21 September 2000
“When are you going to make another album?”
“What was wrong with the first one?”
-- A famous exchange between Willis Alan Ramsey and a fan at some point in the past
Tonight I saw another Texas music legend at the Mucky Duck, none other than Willis Alan Ramsey. Most people today don't know Willis Alan Ramsey. The self-proclaimed perfectionist has only one album to his credit, and that was released nearly 30 years ago. I was recently introduced to his stuff by Hallmark, a longtime fan. Ramsey's name has come into circulation again because of his recent work with Lyle Lovett, who calls him a genius publicly and frequently, but he has written great songs for Jimmy Buffet, Jerry Jeff Walker, Waylon Jennings, even Shawn Colvin.
His is an interesting story. After becoming "known" following his first album (his song Muskrat Candlelight was popularized -- or perhaps bastardized depending on whom you ask -- by the Captain and Tennille), he gradually disappeared from the music scene, with apparent disdain for the problems that "becoming commercial" thrusts upon creative people.
Lately, he's been playing again, with his lovely wife (who has a great voice) and a youngish guy (I forget his name) who plays multiple instruments (pedal steel, electric and acoustic guitars, dobro, etc) and sings well to boot (incidentally, Hallmark tells me he's the song of the fellow who wrote Joe Ely's great song, "Gimme a Ride to Heaven"). Hallmark saw him a few months ago at the Duck, in his first public Houston appearance in gawd knows how long, and he really seemed to enjoy himself, Hallmark said. A short time later, the Duck announced he was returning -- the show I saw tonight.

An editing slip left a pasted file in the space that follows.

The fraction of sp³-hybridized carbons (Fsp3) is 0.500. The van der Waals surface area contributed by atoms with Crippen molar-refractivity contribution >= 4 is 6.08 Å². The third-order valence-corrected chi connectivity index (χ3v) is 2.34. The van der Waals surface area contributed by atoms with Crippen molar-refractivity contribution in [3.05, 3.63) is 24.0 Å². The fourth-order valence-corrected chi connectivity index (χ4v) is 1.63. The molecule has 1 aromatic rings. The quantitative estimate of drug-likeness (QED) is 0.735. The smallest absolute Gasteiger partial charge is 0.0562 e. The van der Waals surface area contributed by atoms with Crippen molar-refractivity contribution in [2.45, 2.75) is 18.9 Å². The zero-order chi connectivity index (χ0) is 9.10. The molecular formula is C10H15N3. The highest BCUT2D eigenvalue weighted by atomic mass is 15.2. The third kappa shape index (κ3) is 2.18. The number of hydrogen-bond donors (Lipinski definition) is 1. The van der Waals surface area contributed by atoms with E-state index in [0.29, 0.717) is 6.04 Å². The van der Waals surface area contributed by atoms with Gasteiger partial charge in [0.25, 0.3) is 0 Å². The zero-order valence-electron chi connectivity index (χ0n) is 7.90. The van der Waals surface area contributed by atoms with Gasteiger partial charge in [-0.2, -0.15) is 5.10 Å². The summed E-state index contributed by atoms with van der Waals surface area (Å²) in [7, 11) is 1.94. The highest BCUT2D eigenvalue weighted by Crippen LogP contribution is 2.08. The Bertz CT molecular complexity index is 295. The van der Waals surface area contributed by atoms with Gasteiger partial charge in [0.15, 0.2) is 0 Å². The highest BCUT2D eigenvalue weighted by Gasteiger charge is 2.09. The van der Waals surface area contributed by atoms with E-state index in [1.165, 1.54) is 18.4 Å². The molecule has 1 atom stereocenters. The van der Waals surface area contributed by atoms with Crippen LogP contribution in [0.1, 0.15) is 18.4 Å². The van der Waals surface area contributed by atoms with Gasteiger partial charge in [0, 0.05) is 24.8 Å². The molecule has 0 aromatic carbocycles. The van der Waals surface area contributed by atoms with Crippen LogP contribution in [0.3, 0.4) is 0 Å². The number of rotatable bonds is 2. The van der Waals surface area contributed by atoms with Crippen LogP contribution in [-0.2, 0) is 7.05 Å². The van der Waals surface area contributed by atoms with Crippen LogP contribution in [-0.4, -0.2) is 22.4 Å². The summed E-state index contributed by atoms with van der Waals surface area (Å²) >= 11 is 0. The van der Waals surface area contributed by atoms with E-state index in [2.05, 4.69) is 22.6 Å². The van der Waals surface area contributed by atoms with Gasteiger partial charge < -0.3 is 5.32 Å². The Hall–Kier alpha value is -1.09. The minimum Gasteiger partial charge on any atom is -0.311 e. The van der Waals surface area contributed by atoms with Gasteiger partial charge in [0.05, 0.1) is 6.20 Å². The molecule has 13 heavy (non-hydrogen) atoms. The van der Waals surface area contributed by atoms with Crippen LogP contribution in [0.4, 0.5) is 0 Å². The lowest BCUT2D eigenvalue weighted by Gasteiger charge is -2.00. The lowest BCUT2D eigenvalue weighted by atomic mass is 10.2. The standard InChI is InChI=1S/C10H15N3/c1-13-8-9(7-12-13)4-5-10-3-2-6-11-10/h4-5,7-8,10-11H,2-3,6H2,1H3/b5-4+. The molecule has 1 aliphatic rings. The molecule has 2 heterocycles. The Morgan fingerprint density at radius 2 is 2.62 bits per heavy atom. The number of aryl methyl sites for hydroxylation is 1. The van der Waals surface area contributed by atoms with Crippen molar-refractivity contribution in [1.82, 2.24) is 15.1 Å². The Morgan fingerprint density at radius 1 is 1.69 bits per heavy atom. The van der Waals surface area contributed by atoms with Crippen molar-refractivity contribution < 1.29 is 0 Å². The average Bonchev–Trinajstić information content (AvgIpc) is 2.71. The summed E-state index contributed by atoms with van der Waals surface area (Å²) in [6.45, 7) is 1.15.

Despite being exhausted, I thought he put on an amazing show. We knew the guy was a great songwriter. He's also a perfectionist -- tuning and retuning and sound checking half the night. He can also play, and has a great sense of how to put together backing vocals and instrumentation. And his voice -- amazing. But the most compelling part: his sheer joy at being on the stage at the Duck. He has a great smile, and he smiles a lot. Not the goofy grin you sometimes see from imbeciles and other people who are clueless, but the authentic smile that reflects a joyous sense of life and how one is living it. His two band members (one his wife) shared his smile. Maybe it's infectious. Watching him in mastery of the craft he obviously loves made me smile.
I think he really enjoys the Duck, and the sorts of music fans the venue draws. It's really a compelling story in its own right (which you can read about on their website), but musically it's a small, intimate venue with tables that one reserves prior to shows. The fans who go to see people there really know music, and are highly appreciative when it is done well. Ramsey fed off of that. His encore sets (yes, sets) went on and on. He didn't want to stop playing, so he did the encore songs he intended, he did a few requests, and he even did a song that the whole series of events reminded him that he ought to do. At times, he seemed a little amazed that people were so appreciative of his work -- though I could tell he's not the sort of person who has ever doubted the quality of his own work.
I was too exhausted properly to appreciate what took place during the show, I think. Writing it up after the fact, I'm damn glad I went.
Copyright (c) 2000, Kevin L. Whited